Theme & Highlights
The theme of the Baguio Flower Festival 2024, or Panagbenga, is “Celebrating Traditions, Embracing Innovation.” Since this highly anticipated event is a crowd drawer, the City of Pines has prepared plenty of activities showcasing artistry and cultural expression. The Grand Street Dancing Parade is the main highlight of the Baguio Flower Festival 2024, reflecting the Cordilleras' cultural heritage through lively dance productions and detailed costumes.
Apart from that, the main event of the Panagbenga Festival 2024 is the Grand Float Parade throughout the streets of Baguio City, featuring magnificent floats embellished with vibrant flowers. Tourists can also enjoy other activities, like exhibits, a kite flying challenge, cultural dance competitions, and the Session Road in Bloom.
Schedule of Activities
Here’s the schedule of activities for the Baguio Flower Festival 2024 (Panagbenga):
Overall, the Baguio Flower Festival 2024 (Panagbenga) is not just a celebration of the blossoming flowers. But it's more of a demonstration of the spirit and flexibility of the Cordillerans. Additionally, the Panagbenga Festival 2024 highlights the improvements of the city, rich traditions, and lively community. Therefore, the festival is a remarkable moment to experience the natural beauty and culture of Baguio City - a celebration loaded with fun and colorful memories!
Baguio City Today - Latest News & Trends
Baguio City is one of the top tourist destinations in the Philippines, known for its cool climate, luscious parks, and mountainsides filled with enormous pine trees. Dubbed the "Summer Capital of the Philippines," Baguio is popular among tourists thanks to its romantic vibe, vibrant nightlife, and many shopping options. But what's new in Baguio City?
Read on as we’ve gathered the latest news and trends in Baguio that you should know about before taking your long-awaited vacation in the City of Pines.
Since it’s a popular tourist destination in the country, locals and foreign tourists come and go to Baguio City. During February, tourists flock to the city to enjoy and witness the charming beauty of Panagbenga or the Baguio Flower Festival. When the weather in Baguio turns chilly, the influx of tourists also rises, especially during Christmastide. While it's good for tourism, it has increased local irritability. That's why the local officials aim to address the issue.
According to local officials, they are now weighing the resources tourists utilize whenever they visit Baguio to efficiently deal with the road, water, and environment. Additionally, the officials seek to address the local irritability caused by heavy crowds and road gridlocks on weekends. Although a local official advises tourists not to bring their cars to go, it's not reasonable. Thus, the planning congress has discussed establishing a new tourism code in preparation for the Panagbenga Festival, which attracts the biggest crowd in the city.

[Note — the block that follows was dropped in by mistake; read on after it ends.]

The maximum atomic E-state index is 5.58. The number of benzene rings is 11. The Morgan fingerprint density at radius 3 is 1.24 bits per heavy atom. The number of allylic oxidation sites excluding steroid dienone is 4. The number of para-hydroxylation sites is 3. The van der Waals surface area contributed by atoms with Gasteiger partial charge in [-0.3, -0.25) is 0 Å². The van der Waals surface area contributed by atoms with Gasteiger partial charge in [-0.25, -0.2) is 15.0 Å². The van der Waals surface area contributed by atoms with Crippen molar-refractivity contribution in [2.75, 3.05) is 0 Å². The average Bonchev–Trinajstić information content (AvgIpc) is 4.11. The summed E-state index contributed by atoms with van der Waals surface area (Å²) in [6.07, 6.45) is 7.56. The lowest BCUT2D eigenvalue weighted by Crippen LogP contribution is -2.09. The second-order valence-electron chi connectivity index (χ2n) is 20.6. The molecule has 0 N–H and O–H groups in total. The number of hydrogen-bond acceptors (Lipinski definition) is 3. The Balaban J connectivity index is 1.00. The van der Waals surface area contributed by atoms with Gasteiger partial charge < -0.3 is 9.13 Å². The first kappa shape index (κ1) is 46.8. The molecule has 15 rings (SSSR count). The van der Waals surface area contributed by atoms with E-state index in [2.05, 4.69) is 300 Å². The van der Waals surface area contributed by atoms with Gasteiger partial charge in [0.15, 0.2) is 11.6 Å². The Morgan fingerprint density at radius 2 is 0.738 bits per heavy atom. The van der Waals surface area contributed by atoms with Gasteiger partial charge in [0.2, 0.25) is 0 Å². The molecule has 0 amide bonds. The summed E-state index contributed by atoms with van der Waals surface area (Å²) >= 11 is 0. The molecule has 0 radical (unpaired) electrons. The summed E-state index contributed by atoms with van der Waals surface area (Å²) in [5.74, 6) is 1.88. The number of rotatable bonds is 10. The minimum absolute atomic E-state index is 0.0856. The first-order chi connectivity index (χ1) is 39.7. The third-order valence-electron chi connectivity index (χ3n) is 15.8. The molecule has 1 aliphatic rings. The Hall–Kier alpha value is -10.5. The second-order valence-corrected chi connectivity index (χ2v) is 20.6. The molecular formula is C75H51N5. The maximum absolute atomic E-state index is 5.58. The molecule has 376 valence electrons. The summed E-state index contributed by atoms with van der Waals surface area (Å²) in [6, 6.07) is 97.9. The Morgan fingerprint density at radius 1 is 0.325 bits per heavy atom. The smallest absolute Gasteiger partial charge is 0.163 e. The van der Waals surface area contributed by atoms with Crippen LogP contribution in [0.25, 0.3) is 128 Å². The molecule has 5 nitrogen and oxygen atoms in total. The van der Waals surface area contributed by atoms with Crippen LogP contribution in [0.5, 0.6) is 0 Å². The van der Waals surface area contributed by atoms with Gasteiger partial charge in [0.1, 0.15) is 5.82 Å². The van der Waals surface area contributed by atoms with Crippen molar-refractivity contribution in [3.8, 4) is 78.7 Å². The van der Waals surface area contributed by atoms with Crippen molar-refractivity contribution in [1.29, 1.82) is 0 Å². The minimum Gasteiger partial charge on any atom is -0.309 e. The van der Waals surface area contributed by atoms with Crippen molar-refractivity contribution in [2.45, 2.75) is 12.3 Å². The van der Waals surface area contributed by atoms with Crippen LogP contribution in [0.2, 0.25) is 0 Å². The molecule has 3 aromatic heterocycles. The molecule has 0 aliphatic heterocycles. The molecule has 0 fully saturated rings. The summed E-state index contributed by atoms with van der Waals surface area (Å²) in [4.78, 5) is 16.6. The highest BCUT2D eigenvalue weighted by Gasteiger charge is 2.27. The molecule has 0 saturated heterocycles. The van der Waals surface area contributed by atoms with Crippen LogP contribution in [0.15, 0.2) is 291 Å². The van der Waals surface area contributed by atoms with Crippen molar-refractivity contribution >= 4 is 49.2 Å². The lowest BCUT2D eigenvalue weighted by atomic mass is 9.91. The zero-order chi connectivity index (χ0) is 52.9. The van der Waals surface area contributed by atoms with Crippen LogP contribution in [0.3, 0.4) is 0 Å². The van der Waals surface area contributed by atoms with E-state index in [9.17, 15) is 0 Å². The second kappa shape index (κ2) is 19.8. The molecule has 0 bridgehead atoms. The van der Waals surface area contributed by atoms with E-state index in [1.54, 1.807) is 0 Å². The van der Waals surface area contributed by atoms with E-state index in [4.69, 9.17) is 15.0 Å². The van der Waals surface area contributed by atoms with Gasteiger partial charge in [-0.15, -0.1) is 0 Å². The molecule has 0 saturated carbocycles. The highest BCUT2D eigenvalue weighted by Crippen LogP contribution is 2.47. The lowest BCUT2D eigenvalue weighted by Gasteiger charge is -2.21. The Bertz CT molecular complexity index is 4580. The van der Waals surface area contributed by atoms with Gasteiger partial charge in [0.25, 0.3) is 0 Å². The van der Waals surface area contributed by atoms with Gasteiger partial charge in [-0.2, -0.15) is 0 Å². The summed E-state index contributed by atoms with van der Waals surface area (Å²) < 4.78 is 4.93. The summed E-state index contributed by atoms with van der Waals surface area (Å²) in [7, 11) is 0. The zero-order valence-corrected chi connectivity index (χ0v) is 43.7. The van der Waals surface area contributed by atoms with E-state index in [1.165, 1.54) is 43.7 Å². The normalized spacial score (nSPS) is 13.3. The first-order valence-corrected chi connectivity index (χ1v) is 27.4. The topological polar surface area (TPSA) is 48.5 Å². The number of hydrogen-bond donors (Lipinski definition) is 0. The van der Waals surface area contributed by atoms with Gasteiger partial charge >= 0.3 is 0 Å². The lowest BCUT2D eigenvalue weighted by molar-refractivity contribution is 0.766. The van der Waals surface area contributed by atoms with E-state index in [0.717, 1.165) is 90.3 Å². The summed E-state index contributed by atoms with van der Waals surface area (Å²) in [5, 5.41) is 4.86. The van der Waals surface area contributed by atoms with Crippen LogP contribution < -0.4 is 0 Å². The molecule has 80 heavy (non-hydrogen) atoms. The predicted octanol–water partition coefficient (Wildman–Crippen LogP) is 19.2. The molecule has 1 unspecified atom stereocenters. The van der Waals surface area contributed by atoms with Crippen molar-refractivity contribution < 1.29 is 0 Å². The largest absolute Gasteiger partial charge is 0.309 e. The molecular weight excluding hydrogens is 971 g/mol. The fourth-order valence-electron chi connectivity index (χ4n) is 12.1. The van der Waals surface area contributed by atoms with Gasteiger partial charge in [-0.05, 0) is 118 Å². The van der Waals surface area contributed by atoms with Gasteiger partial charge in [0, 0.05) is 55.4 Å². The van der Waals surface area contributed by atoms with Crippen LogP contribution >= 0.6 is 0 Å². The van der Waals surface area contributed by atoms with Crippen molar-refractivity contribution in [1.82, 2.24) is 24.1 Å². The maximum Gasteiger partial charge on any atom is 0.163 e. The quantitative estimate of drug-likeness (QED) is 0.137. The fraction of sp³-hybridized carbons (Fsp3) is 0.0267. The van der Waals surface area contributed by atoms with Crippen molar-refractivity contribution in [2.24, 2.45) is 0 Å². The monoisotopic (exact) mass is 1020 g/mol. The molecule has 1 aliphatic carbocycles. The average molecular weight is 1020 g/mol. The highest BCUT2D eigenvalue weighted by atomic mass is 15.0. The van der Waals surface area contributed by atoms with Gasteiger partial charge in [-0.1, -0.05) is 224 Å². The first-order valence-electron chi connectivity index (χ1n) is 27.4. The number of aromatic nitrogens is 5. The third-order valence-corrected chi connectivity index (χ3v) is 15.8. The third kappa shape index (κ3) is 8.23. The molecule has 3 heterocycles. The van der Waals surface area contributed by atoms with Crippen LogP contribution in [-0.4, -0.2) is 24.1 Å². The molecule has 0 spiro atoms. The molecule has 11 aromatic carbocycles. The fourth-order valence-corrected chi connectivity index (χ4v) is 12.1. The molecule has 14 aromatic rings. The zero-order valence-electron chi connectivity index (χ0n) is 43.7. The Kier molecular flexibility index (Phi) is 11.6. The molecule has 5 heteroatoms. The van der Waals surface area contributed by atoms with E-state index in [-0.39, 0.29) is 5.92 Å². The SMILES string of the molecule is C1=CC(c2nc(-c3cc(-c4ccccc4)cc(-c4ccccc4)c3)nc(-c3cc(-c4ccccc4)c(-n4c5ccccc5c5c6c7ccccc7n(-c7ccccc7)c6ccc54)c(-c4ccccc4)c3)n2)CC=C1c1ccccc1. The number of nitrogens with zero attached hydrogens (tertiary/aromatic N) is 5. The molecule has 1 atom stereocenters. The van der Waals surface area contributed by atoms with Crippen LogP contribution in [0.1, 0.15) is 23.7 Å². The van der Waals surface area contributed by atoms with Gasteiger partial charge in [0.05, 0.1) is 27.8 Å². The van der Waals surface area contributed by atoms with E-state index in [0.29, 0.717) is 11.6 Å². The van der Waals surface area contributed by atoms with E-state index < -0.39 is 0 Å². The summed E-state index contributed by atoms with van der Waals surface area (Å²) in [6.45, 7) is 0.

The local government seeks to understand and find a solution to why the residents of Baguio began resenting tourists who have contributed to the town's economy. Hence, Baguio is currently undertaking redevelopment utilizing studies on Urban Carrying Capacity.
Aside from the antagonism of locals on tourism, Baguio had an outbreak of acute gastroenteritis, which was declared by Mayor Benjamin Magalong. As per the Department of Health (DOH), based on the Baguio City Health Office's preliminary findings, the surge in diarrhea cases in the city started on December 21, 2023. Nonetheless, the outbreak’s critical period is already over. Therefore, health officials shifted their focus to determining the source and cause of the diarrhea outbreak in the city.
Starting last January 9, 2024, the new cases of diarrhea continued dropping. As of January 14, 2024, there were only 14 cases reported, which significantly dropped from 520 last January 8. Furthermore, most patients recovered or are almost recovering, and there's no record of fatalities. According to the tests performed by the Research Institute for Tropical Medicine (RITM), patients from 10 hospitals have tested positive for sapovirus and norovirus.
More tests are also performed according to officials of the Department of Health Epidemiology Bureau and City Health Services Office (CHSO). The test conducted by the CHSO showed that some water sources tested positive for E. coli bacteria. Nonetheless, there were no bacteria found in the Baguio Water District. Meanwhile, health officials encourage everyone to perform precautionary measures, such as frequent handwashing and drinking boiled or purified water only.
Digital Payment Trends
Although Baguio residents were irked by the influx of tourists, the busy crowd meant more sales for local vendors. That's why some vendors introduced an innovative payment method in the Baguio City Public Market to make shopping more convenient for customers. Now, customers can pay via GCash when purchasing vegetables - a seamless, efficient, and cashless payment method for modern-day shoppers. This trend will benefit all buyers, from residents and tourists, making it easier to buy fresh produce.